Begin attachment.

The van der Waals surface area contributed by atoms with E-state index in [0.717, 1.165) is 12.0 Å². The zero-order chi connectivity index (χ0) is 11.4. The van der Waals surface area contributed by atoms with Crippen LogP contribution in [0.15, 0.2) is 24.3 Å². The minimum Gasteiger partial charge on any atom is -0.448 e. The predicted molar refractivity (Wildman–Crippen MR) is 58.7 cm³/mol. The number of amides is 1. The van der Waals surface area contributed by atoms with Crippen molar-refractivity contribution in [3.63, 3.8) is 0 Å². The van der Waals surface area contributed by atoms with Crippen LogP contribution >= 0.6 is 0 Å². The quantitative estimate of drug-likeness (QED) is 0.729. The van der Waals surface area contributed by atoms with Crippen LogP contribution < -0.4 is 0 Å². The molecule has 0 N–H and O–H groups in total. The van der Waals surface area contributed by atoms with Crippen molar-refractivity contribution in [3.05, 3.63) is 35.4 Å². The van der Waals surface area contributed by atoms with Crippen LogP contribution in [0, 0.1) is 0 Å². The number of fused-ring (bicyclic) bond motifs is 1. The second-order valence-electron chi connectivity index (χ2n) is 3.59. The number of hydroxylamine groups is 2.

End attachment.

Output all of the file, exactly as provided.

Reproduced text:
The van der Waals surface area contributed by atoms with E-state index in [0.717, 1.165) is 12.0 Å². The zero-order chi connectivity index (χ0) is 11.4. The van der Waals surface area contributed by atoms with Crippen LogP contribution in [0.15, 0.2) is 24.3 Å². The minimum Gasteiger partial charge on any atom is -0.448 e. The predicted molar refractivity (Wildman–Crippen MR) is 58.7 cm³/mol. The number of amides is 1. The van der Waals surface area contributed by atoms with Crippen molar-refractivity contribution in [3.63, 3.8) is 0 Å². The van der Waals surface area contributed by atoms with Crippen LogP contribution >= 0.6 is 0 Å². The quantitative estimate of drug-likeness (QED) is 0.729. The van der Waals surface area contributed by atoms with Crippen LogP contribution < -0.4 is 0 Å². The molecule has 0 N–H and O–H groups in total. The van der Waals surface area contributed by atoms with Crippen molar-refractivity contribution in [3.05, 3.63) is 35.4 Å². The van der Waals surface area contributed by atoms with Crippen LogP contribution in [0, 0.1) is 0 Å². The number of fused-ring (bicyclic) bond motifs is 1. The second-order valence-electron chi connectivity index (χ2n) is 3.59. The number of hydroxylamine groups is 2.